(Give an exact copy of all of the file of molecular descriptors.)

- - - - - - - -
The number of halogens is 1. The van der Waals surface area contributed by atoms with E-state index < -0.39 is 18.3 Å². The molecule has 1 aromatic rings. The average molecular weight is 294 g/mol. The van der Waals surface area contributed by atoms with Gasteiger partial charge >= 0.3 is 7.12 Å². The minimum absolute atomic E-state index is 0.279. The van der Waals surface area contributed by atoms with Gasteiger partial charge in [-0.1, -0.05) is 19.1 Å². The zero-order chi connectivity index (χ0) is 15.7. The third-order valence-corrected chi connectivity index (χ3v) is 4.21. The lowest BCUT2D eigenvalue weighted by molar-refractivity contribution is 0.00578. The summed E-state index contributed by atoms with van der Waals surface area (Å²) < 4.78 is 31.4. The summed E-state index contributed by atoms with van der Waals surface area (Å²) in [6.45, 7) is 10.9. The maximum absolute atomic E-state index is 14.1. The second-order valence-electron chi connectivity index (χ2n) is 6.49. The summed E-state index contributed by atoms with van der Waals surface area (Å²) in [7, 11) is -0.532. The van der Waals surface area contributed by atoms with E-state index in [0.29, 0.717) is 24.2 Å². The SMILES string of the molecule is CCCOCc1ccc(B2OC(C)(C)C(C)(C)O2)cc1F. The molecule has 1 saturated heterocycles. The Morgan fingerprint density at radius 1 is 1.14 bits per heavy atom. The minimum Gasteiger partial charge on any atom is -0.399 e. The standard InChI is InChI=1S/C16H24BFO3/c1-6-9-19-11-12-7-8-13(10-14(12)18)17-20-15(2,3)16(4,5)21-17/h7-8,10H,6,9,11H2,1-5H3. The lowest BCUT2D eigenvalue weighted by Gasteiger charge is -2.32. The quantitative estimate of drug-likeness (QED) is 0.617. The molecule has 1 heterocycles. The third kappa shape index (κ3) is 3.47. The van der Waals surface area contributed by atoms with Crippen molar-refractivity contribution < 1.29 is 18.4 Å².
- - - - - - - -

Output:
The number of halogens is 1. The van der Waals surface area contributed by atoms with E-state index < -0.39 is 18.3 Å². The molecule has 1 aromatic rings. The average molecular weight is 294 g/mol. The van der Waals surface area contributed by atoms with Gasteiger partial charge >= 0.3 is 7.12 Å². The minimum absolute atomic E-state index is 0.279. The van der Waals surface area contributed by atoms with Gasteiger partial charge in [-0.1, -0.05) is 19.1 Å². The zero-order chi connectivity index (χ0) is 15.7. The third-order valence-corrected chi connectivity index (χ3v) is 4.21. The lowest BCUT2D eigenvalue weighted by molar-refractivity contribution is 0.00578. The summed E-state index contributed by atoms with van der Waals surface area (Å²) < 4.78 is 31.4. The summed E-state index contributed by atoms with van der Waals surface area (Å²) in [6.45, 7) is 10.9. The maximum absolute atomic E-state index is 14.1. The second-order valence-electron chi connectivity index (χ2n) is 6.49. The summed E-state index contributed by atoms with van der Waals surface area (Å²) in [7, 11) is -0.532. The van der Waals surface area contributed by atoms with E-state index in [0.29, 0.717) is 24.2 Å². The SMILES string of the molecule is CCCOCc1ccc(B2OC(C)(C)C(C)(C)O2)cc1F. The molecule has 1 saturated heterocycles. The Morgan fingerprint density at radius 1 is 1.14 bits per heavy atom. The minimum Gasteiger partial charge on any atom is -0.399 e. The standard InChI is InChI=1S/C16H24BFO3/c1-6-9-19-11-12-7-8-13(10-14(12)18)17-20-15(2,3)16(4,5)21-17/h7-8,10H,6,9,11H2,1-5H3. The lowest BCUT2D eigenvalue weighted by Gasteiger charge is -2.32. The quantitative estimate of drug-likeness (QED) is 0.617. The molecule has 1 heterocycles. The third kappa shape index (κ3) is 3.47. The van der Waals surface area contributed by atoms with Crippen molar-refractivity contribution < 1.29 is 18.4 Å².